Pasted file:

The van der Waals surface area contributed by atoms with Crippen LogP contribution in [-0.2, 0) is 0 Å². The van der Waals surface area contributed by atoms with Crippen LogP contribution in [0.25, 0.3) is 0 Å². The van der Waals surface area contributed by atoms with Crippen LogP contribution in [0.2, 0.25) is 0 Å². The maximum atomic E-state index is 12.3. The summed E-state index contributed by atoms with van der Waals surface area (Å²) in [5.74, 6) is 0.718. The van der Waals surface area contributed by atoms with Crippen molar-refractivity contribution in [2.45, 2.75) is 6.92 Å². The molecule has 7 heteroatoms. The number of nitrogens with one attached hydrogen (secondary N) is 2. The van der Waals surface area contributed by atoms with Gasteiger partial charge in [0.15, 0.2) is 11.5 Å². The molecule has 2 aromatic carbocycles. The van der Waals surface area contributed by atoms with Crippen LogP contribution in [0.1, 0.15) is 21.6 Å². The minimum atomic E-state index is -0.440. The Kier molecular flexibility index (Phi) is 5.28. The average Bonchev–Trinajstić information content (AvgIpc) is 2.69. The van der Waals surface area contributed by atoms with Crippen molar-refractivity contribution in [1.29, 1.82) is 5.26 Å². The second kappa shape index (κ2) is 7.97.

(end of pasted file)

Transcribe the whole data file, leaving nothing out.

The van der Waals surface area contributed by atoms with Crippen LogP contribution in [-0.2, 0) is 0 Å². The van der Waals surface area contributed by atoms with Crippen LogP contribution in [0.25, 0.3) is 0 Å². The van der Waals surface area contributed by atoms with Crippen LogP contribution in [0.2, 0.25) is 0 Å². The maximum atomic E-state index is 12.3. The summed E-state index contributed by atoms with van der Waals surface area (Å²) in [5.74, 6) is 0.718. The van der Waals surface area contributed by atoms with Crippen molar-refractivity contribution in [2.45, 2.75) is 6.92 Å². The molecule has 7 heteroatoms. The number of nitrogens with one attached hydrogen (secondary N) is 2. The van der Waals surface area contributed by atoms with Gasteiger partial charge in [0.15, 0.2) is 11.5 Å². The molecule has 2 aromatic carbocycles. The van der Waals surface area contributed by atoms with Crippen LogP contribution in [0.1, 0.15) is 21.6 Å². The minimum atomic E-state index is -0.440. The Kier molecular flexibility index (Phi) is 5.28. The average Bonchev–Trinajstić information content (AvgIpc) is 2.69. The van der Waals surface area contributed by atoms with Crippen molar-refractivity contribution in [1.29, 1.82) is 5.26 Å². The second kappa shape index (κ2) is 7.97.